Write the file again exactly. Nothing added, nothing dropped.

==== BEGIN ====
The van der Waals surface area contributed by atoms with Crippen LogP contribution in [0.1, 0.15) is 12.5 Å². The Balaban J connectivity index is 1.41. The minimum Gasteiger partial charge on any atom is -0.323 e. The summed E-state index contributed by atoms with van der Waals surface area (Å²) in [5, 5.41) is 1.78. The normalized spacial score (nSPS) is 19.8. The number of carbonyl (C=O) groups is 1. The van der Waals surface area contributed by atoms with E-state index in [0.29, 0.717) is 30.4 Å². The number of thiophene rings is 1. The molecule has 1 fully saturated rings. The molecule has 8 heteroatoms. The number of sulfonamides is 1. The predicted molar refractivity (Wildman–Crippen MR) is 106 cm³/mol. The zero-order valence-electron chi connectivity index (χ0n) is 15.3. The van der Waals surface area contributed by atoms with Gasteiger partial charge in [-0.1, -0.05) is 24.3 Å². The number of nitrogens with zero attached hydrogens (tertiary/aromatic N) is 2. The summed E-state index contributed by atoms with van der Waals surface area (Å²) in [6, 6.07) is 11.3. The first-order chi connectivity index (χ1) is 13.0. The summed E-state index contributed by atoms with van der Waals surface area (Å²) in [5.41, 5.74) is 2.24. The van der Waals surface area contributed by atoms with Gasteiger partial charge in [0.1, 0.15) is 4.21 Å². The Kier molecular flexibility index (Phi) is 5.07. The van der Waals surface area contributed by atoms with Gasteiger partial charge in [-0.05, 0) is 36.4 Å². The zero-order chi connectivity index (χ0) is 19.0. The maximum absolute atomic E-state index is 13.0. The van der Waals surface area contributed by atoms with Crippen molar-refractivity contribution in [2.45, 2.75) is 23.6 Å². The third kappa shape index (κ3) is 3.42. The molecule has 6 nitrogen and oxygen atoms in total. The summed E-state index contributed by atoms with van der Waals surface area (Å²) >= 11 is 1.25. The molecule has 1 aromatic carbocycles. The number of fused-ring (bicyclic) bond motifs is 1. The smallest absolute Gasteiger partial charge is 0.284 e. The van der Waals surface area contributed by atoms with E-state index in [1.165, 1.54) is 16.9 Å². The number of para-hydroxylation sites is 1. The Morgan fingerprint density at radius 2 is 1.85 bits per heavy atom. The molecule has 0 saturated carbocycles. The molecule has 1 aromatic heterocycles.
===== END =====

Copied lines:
The van der Waals surface area contributed by atoms with Crippen LogP contribution in [0.1, 0.15) is 12.5 Å². The Balaban J connectivity index is 1.41. The minimum Gasteiger partial charge on any atom is -0.323 e. The summed E-state index contributed by atoms with van der Waals surface area (Å²) in [5, 5.41) is 1.78. The normalized spacial score (nSPS) is 19.8. The number of carbonyl (C=O) groups is 1. The van der Waals surface area contributed by atoms with E-state index in [0.29, 0.717) is 30.4 Å². The number of thiophene rings is 1. The molecule has 1 fully saturated rings. The molecule has 8 heteroatoms. The number of sulfonamides is 1. The predicted molar refractivity (Wildman–Crippen MR) is 106 cm³/mol. The zero-order valence-electron chi connectivity index (χ0n) is 15.3. The van der Waals surface area contributed by atoms with Gasteiger partial charge in [-0.1, -0.05) is 24.3 Å². The number of nitrogens with zero attached hydrogens (tertiary/aromatic N) is 2. The summed E-state index contributed by atoms with van der Waals surface area (Å²) in [6, 6.07) is 11.3. The first-order chi connectivity index (χ1) is 13.0. The summed E-state index contributed by atoms with van der Waals surface area (Å²) in [5.41, 5.74) is 2.24. The van der Waals surface area contributed by atoms with Gasteiger partial charge in [0.1, 0.15) is 4.21 Å². The Kier molecular flexibility index (Phi) is 5.07. The van der Waals surface area contributed by atoms with Gasteiger partial charge in [-0.05, 0) is 36.4 Å². The zero-order chi connectivity index (χ0) is 19.0. The maximum absolute atomic E-state index is 13.0. The van der Waals surface area contributed by atoms with Crippen molar-refractivity contribution in [2.45, 2.75) is 23.6 Å². The third kappa shape index (κ3) is 3.42. The molecule has 6 nitrogen and oxygen atoms in total. The summed E-state index contributed by atoms with van der Waals surface area (Å²) >= 11 is 1.25. The molecule has 1 aromatic carbocycles. The number of fused-ring (bicyclic) bond motifs is 1. The smallest absolute Gasteiger partial charge is 0.284 e. The van der Waals surface area contributed by atoms with E-state index in [1.165, 1.54) is 16.9 Å². The number of para-hydroxylation sites is 1. The Morgan fingerprint density at radius 2 is 1.85 bits per heavy atom. The molecule has 0 saturated carbocycles. The molecule has 1 aromatic heterocycles.